I was assisting with a SQL Server performance issue the other day. The issue was transactional replication was unable to keep up while trying to replicate data from a transactional database to a reporting database. This was causing the customer to miss their data latency SLAs. The oddest part of the problem was that replication to a test reporting database was perfectly able to keep up. Since the CPU, I/O, and memory capabilities of the two servers were similar, we began to suspect that there were differences in the schemas of the two databases (test and production) even though they were ostensibly supposed to be the same.
Unfortunately, detecting schema differences between two supposedly identical databases can be fairly difficult. You can go through the databases by hand looking for differences or you can script out the entire schema and then compare them. However, both of these approaches are subject to error since a human being has to actually identify the differences.
The good news is that there is a version of Visual Studio that can help solve the problem – Visual Studio Database Edition. This edition of Visual Studio has a really neat feature called Schema Compare. Let me walk you through the steps involved in making a comparison:
1) Open up Visual Studio and then go to File->New->Project
3) Give your project a name and a location
4) Once the project has been created, go to Data->Schema Compare->New Schema Comparison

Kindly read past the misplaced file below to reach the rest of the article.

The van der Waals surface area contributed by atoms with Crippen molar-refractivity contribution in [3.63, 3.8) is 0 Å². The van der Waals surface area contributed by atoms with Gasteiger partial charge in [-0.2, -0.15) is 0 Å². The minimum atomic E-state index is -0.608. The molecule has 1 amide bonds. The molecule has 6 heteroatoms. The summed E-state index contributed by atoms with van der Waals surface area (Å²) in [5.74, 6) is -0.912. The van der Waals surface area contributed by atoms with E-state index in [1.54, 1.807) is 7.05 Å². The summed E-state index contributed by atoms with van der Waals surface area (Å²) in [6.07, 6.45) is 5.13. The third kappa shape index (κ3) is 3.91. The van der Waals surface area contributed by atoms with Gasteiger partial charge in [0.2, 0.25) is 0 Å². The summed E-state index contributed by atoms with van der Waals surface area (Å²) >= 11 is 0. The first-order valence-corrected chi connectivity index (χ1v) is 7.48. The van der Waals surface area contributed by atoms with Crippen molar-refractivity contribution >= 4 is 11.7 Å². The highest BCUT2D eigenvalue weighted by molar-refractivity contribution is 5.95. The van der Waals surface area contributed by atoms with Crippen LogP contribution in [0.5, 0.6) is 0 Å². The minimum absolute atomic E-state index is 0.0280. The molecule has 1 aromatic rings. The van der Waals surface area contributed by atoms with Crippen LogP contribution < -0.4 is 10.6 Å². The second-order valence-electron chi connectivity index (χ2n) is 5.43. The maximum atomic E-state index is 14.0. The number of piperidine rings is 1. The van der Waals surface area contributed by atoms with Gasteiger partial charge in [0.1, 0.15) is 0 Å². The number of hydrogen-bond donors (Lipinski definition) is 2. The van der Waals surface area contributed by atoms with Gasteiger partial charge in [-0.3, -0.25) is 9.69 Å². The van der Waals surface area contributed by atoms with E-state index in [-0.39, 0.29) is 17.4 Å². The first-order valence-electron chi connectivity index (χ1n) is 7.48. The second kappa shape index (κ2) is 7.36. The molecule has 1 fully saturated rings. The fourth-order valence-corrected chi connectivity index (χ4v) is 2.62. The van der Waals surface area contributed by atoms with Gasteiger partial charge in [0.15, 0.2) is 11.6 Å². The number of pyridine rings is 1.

5) At this point, you are able to select both a source database and a target database. In this case, I am going to select the development database (BlackAdept) and the production database (DSDB)
6) Click OK and the two databases will be compared
Here’s a snippet of the differences:
As you can see above, I apparently have a stored procedure in my production database that differs in definition from my development database (see the red highlight above). I guess I need to go back and see why they are different before I have problems.
Looping back around to the original problem, we used the Schema Compare capability and found 8 (!!!) additional indexes in the reporting database. The overhead of keeping these indexes updated was enough to keep the transactional replication process far enough behind that the data latency SLAs were being missed. Removing these indexes allowed transactional replication to keep up, thus allowing the customer to meet their SLAs.
Evan Basalik | Senior Support Escalation Engineer | Microsoft SQL Server Escalation Services